I adore audiobooks, so naturally I want other audiobook lovers to be able to listen to my stories. This summer I teamed up with veteran television reporter and co-anchor Terry Murphy to bring my short story Ino’s Love to life. Terry is best known for her nine years (1990–1998) anchoring the tabloid show Hard Copy and, since 2003, reporting for the entertainment show Extra.   She has done a fantastic job with Ino's Love and I can't wait to hear what readers have to say. (Read on for my interview with Terry.)

Why turn a short story into a 28-minute audiobook?
Short stories are enjoying a resurgence these days as more and more people have instant access to books, including audiobooks, on their smart phones. Shorter reads are easier to digest; a reader can finish a story and experience a sense of resolution in a matter of minutes. And audiobooks make this even more convenient because they’re hands-free. I love listening to a great audiobook while I’m driving, cooking, and cleaning house, even when I’m lounging in the pool. Others do too. So making all of my books and stories into audiobooks is part of my marketing plan.
Of all of the stories I’ve written, Ino’s Love is one of my favorites. I absolutely loved writing it. I don’t remember what inspired me to create the characters of Ino and Ruby, but it must have been work-related because I was working as a hospital case manager at the time. My days were filled with helping patients (and their families) find ways to remain comfortable and cared for at home when faced with long-term illness or disability.
I also did a short spell as a home health nurse myself, and had a lot of experience as a nursing assistant caring for the elderly in nursing homes and as an LPN and RN in the hospital. I have a soft spot for patients like Ino. I respect those who care for them with integrity and help them to maintain their dignity.
This story displays the love that can exist between caregiver and client. There may be a few questionable actions on the part of Ino and Ruby (no spoilers!), but it’s the love between them that stays with the reader.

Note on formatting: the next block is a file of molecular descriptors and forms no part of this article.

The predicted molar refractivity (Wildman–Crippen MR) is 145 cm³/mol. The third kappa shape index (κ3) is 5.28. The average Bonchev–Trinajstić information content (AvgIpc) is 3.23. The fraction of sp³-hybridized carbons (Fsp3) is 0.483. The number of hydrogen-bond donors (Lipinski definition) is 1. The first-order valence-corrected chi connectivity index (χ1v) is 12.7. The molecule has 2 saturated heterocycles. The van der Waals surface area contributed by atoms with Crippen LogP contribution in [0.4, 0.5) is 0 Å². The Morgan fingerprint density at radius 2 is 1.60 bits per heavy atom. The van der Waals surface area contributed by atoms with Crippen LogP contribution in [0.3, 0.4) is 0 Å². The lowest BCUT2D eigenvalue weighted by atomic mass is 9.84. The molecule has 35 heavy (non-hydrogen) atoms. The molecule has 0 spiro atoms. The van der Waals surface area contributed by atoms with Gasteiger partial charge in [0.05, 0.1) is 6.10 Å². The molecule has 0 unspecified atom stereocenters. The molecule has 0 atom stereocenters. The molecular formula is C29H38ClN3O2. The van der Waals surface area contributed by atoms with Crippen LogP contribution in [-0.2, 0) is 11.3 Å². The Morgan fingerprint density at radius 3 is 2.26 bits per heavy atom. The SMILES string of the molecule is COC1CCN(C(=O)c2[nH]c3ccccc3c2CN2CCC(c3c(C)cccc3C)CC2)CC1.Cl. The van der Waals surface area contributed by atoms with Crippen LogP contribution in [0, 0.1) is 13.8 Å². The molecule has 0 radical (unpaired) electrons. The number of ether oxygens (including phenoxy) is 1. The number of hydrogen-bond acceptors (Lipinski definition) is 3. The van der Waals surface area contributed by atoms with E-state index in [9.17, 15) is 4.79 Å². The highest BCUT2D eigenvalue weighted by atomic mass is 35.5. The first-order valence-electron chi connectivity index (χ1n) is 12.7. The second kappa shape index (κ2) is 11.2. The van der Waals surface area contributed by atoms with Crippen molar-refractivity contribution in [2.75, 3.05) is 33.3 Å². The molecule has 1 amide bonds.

Ino’s Love was originally published in Kaleidoscope magazine, 2009.

Ino prepares a Christmas feast for her successful CEO son, but when he's too busy to spend the holiday with his mother, she shares her dinner and gifts with her home health aide. Sometimes, the people who love us best are not family.

Interview with narrator/producer Terry Murphy
What is it about Ino’s Love that motivated you to audition for the role of producer/narrator?
“Ino’s Love really touched my heart. Sadly today, so many adults either ignore or forget about their parents. And as I’ve gotten older, I realize it’s the little things from my sons that make me the happiest now. Ino also beautifully illustrates how simple gestures from a stranger can bring such joy to a senior citizen’s life.”
Were there any challenges to preparing for or performing this role?
“The biggest challenge for me was trying to capture Ino’s personality in my voice. And it was equally difficult alternating between Ruby and Ino’s ages. Ino’s Love was my first fiction recording, and I am very proud of my collaboration with you.”

Since its publication as an ebook on Kindle in December 2013, Ino’s Love has been steadily gaining great reviews and is rated 4.9 stars on Amazon. Here’s what a few readers had to say:
“The author packs so much into so little space. This is what a short story should be.”
“Such a tender story of love, receiving love; reminding us again that it's not the "things" in our lives that are important, but the relationships.”
“A great writer can make you fall in love with a character quickly. Ms. Sciucco proves to be such a writer with this short story.”
“All I had left when the tale ended was the question: ‘Why isn't this included in the full disclosure for new home health aides?’ Because it is such a delightful short read, and yet it depicts just how important these people are to the patients they serve.”

Purchase Ino’s Love
Ino’s Love in audiobook is available on Amazon for $3.46, on Audible and iTunes  for $3.95. It’s also available as a Kindle book for $.99, and is free on Kindle Unlimited.

Connect with Marianne Sciucco